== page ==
We report a case of a secondary pneumothorax because of multiple lung cysts in a patient with BHDS who was successfully remedied by U-VATS TPC. U-VATS potentially damages only one intercostal region and has been reported to minimize post-operative thoracic pain in addition to the cosmetic advantage (4). Recently, U-VATS has been applied to various general thoracic surgical procedures; thus, the surgical indications have been extended (11). The patient in this case report had minimal post-operative pain without the need for epidural anesthesia or analgesics, resulting in patient satisfaction during the post-operative course and with the single incision. In contrast, post-operative discomfort due to the chest drainage tube existed; however, it resolved after removal of the chest tube. On the 7th and 30th post-operative days, the patient had no pain or discomfort and required no analgesics.
The BHDS is a rare inherited autosomal dominant genodermatosis caused by a germline FLCN mutation that was first reported in 1975 and 1977 (12,13). The three major manifestations of BHDS have been reported to be fibrofolliculomas and trichodiscomas of the skin, renal tumors, and multiple lung cysts (14). The numerous lung cysts are predominantly located in the middle-to-lower lung fields abutting to both the mediastinum and diaphragm, and interlobar area of the BHDS-affected lungs (5,6,10). In addition, the cysts are thin-walled, round-to-oval in shape, of various sizes, and often about the peripheral pulmonary vessels (5,6,10). These unusual features of BHDS cysts make standard surgery for pneumothoraces, which consists of resection and/or ligation of bullae, remarkably difficult. Accordingly, pneumothoraces in patients with BHDS are prone to recur (15).
Recently, we published a paper describing the successful prevention of recurrent pneumothoraces in a patient with BHDS using 4P-TPC (7). Ebana et al. (8) reported that an ORC mesh covering causes pleural thickening via the mesothelial-mesenchymal transition mechanism. A Gynecare Interceed Absorbable Adhesion Barrier (Johnson & Johnson), which is composed of the same material as ORC mesh, is indicated as an adjunct to gynecologic pelvic surgery for reducing the incidence of post-operative pelvic adhesions. Indeed, U-VATS TPC may facilitate the prevention of post-operative recurrences of pneumothoraces and adhesions in the thoracic cavity as a minimally-invasive procedure.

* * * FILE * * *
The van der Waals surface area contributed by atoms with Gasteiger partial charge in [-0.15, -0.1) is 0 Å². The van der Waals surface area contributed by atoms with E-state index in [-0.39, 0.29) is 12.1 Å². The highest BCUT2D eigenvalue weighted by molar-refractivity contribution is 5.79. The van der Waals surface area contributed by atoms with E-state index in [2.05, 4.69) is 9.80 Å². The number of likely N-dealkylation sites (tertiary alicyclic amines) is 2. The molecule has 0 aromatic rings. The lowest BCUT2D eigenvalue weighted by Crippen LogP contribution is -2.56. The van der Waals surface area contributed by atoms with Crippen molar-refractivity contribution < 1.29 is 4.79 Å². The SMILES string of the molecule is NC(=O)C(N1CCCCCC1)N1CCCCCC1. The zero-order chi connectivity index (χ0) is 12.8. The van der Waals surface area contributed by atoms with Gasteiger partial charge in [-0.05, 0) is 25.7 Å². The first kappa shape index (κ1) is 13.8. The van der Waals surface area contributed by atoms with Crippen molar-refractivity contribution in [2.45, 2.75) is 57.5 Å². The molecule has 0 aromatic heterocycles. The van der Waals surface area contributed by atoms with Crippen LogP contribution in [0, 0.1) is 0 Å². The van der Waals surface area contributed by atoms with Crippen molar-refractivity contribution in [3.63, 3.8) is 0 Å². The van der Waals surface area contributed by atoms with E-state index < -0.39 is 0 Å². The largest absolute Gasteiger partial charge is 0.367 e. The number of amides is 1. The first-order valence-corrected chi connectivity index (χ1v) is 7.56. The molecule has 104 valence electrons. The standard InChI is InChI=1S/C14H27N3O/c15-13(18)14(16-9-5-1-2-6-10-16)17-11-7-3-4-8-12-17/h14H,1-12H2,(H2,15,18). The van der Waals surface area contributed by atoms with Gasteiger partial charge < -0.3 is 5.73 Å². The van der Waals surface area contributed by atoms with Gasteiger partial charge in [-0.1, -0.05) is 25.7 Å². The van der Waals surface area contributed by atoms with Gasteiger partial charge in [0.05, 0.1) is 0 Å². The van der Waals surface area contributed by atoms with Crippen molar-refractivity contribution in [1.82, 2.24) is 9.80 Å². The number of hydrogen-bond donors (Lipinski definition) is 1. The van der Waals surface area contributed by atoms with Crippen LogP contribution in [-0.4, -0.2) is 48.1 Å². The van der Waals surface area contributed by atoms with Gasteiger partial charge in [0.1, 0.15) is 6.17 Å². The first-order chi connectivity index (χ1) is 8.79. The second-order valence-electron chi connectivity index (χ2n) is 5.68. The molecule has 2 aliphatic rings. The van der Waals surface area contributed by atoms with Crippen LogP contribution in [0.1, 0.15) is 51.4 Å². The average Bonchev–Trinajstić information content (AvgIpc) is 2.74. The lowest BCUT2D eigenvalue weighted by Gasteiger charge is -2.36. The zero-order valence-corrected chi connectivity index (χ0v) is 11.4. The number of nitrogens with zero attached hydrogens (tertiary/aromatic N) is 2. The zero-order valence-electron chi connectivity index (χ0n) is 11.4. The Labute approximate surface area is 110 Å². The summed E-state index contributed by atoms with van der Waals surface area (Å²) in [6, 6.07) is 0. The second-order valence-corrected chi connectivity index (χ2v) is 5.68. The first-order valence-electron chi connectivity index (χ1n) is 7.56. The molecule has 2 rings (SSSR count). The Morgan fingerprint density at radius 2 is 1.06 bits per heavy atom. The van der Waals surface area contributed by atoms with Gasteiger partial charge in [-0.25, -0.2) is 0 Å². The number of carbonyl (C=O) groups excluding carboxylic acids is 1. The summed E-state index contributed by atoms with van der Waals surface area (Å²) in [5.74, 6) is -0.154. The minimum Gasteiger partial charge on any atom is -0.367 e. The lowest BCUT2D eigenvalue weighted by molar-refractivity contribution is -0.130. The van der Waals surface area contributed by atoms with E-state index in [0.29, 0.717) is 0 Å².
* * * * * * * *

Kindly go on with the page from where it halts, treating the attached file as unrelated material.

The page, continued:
Menko and colleagues (9) reported the diagnostic criteria for BHDS, including 2 major criteria and 3 minor criteria; BHDS patients should fulﬁll one major or two minor criteria to establish the diagnosis. The major criteria consist of the following: (I) at least ﬁve ﬁbrofolliculomas or trichodiscomas, with at least one histologically-conﬁrmed, of adult onset; and (II) a pathogenic FLCN germline mutation. The minor criteria consist of the following: (I) multiple lung cysts (bilateral basally-located lung cysts with no other apparent cause), with or without a spontaneous primary pneumothorax; (II) renal cancer of early onset (<50 years), multifocal or bilateral renal cancer, or renal cancer of mixed chromophobe and oncocytic histology; and (III) a ﬁrst-degree relative with BHDS (9). The patient in this case report was diagnosed clinically with BHDS because she fulfilled the #1 minor and #2 major (partially) criteria (i.e., a second-degree relative of a younger brother who was definitely diagnosed with BHDS based on a FLCN mutation).
We have presented a case of recurrent pneumothoraces associated with BHDS who was successfully treated with U-VATS TPC. Clinicians should be aware of BHDS in the treatment and follow-up of patients with multiple pulmonary cysts and a secondary pneumothorax.
Conflicts of Interest: All authors have completed the ICMJE uniform disclosure form (available at http://dx.doi.org/10.21037/vats.2020.03.02). TM served as an unpaid editorial board member of Video-Assisted Thoracic Surgery from Aug 2019 to Jul 2021. The authors have no other conflicts of interest to declare.
Ethical Statement: The authors are accountable for all aspects of the work in ensuring that questions related to the accuracy or integrity of any part of the work are appropriately investigated and resolved. All procedures performed in studies involving human participants were in accordance with the ethical standards of the institutional and/or national research committee(s) and with the Helsinki Declaration (as revised in 2013). Written informed consent was obtained from the patient for publication of this manuscript and any accompanying images.
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Cite this article as: Mizutani M, Mizobuchi T, Nagato K, Ishibashi F, Sugano I. Uniportal video-assisted thoracic total pleural covering for a refractory pneumothorax in a patient with Birt-Hogg-Dubé syndrome: a case report. Video-assist Thorac Surg 2020;5:30.